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Old 08-22-2012, 08:05 PM   #1
Akavango
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I recently discovered that hilarious show, And there is an episode where Zane is close to explain the meaning of three sheets but doesn't.

I googled it, looked throught this forum and still haven't found an explanation about the name of the show.

Will someone enlighten me?
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Old 08-22-2012, 08:07 PM   #2
rhamilton
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http://www.urbandictionary.com/defin...o%20the%20wind
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Old 08-22-2012, 08:07 PM   #3
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Your google fu must suck....

Quote:
Derived from sailing ships. The 'sheet' in the phrase uses the nautical meaning of a rope that controls the trim of sail. If a sheet is loose, the sail flaps and doesn't provide control for the ship. Having several sheets loose ("to the wind") could cause the ship to rock about drunkenly. Before settling on the standard usage of "three sheets", a scale used to be employed to rate the drunkenness of a person, with "one sheet" meaning slightly inebriated, and "four sheets" meaning unconscious. A better description relates this phrase to a square rigged ship sailing on the wind, on a bowline as they say. With the three windward sheets hauled all the way forward, in or to the wind, the ship will stagger like a drunken sailor as she meets the waves at an angle of 60 degrees to the beam. For loose sheets to have this effect there would have to be six loose sheets, three to windward and three to leeward. Also, unless all the upper sails secured to the yards were also loosed having the course sheets loose would not produce any change in a ship's motion except to reduce its forward speed a bit.
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Old 08-22-2012, 08:08 PM   #4
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three sheets to the wind is an old sailors term for an unsecured sail causing the ship to rock and heave back and forth - like a drunk man walking.

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Old 08-22-2012, 08:08 PM   #5
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Well, originally 'Three Sheets' wass short for 'Three Sheets to the Wind'. This is a nautical term for how many sails you have open to the wind. The more sails (sheets), the faster you go. To call someone 'Three Sheets' is to call them very drunk. I can only imagine that there is supposed to be some correlation between the two, but I'm not sure what it is.

Edit. Didn't read the previous posts. I guess I misunderstood the nautical usage. There you go.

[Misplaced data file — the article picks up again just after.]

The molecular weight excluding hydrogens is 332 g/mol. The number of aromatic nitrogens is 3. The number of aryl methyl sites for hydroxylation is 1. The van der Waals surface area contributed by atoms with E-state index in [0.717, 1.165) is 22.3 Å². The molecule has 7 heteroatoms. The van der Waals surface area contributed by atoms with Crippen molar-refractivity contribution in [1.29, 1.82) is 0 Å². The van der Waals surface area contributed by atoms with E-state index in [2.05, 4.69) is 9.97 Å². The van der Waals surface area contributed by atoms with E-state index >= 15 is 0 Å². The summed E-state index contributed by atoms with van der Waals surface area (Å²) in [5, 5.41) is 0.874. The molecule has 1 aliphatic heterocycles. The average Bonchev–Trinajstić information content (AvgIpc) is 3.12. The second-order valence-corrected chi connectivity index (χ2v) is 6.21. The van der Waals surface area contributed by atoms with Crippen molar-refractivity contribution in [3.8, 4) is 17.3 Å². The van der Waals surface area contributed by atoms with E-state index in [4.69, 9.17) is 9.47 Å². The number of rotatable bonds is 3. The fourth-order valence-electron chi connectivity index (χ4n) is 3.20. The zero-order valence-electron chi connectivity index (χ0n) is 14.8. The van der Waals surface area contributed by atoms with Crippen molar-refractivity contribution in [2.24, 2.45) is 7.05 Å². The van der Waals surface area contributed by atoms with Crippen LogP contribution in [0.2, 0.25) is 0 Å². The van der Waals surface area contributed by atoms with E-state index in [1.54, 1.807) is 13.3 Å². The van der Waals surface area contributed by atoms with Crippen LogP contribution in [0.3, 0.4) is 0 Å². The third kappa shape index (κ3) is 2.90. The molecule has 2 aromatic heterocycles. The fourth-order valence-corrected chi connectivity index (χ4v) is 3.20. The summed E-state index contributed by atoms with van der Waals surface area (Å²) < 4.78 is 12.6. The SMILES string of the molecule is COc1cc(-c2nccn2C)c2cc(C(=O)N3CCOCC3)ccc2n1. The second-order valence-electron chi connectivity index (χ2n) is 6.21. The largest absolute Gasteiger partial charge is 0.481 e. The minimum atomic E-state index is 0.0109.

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Old 08-22-2012, 08:09 PM   #6
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Do i get points for not using google??

 
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Old 08-22-2012, 08:12 PM   #7
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Quote:
Originally Posted by Revvy View Post
Your google fu must suck....
Obviously! Lol Thank you all.
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Old 08-22-2012, 08:13 PM   #8
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It's NOT the sail, it's THE ROPE!

Quote:
Don't be taken aback to hear that sheets aren't sails, as landlubbers might expect, but ropes (or occasionally, chains). These are fixed to the lower corners of sails, to hold them in place.
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Old 08-22-2012, 09:12 PM   #9
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Solve the problem and watch Dave Attell's Insomniac. As Drinking Made Easy derives from 3 Sheets, 3 Sheets is derived from Insomniac. Much better in my view.

 
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Old 08-22-2012, 09:29 PM   #10
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Quote:
Originally Posted by Revvy View Post
It's NOT the sail, it's THE ROPE!
As I was taught, if you want to get really technical about it, it's not called a "rope" either, but a "line." The term "rope" on ships (or at least on sailboats) generally refer to ropes that are 1" or thicker, generally used for securing ships to harbors. "Lines" are ropes that are smaller, and are used throughout a boat.

A "sheet" (main sheet, jib sheet, etc) is a "line" that controls the (main, jib, etc) sail.

However, this (slightly) contradicts info on wikipedia, which claims that "rope" refers to raw material, "line" refers to a rope with a purpose, and "cable" refers to thick ropes.


 
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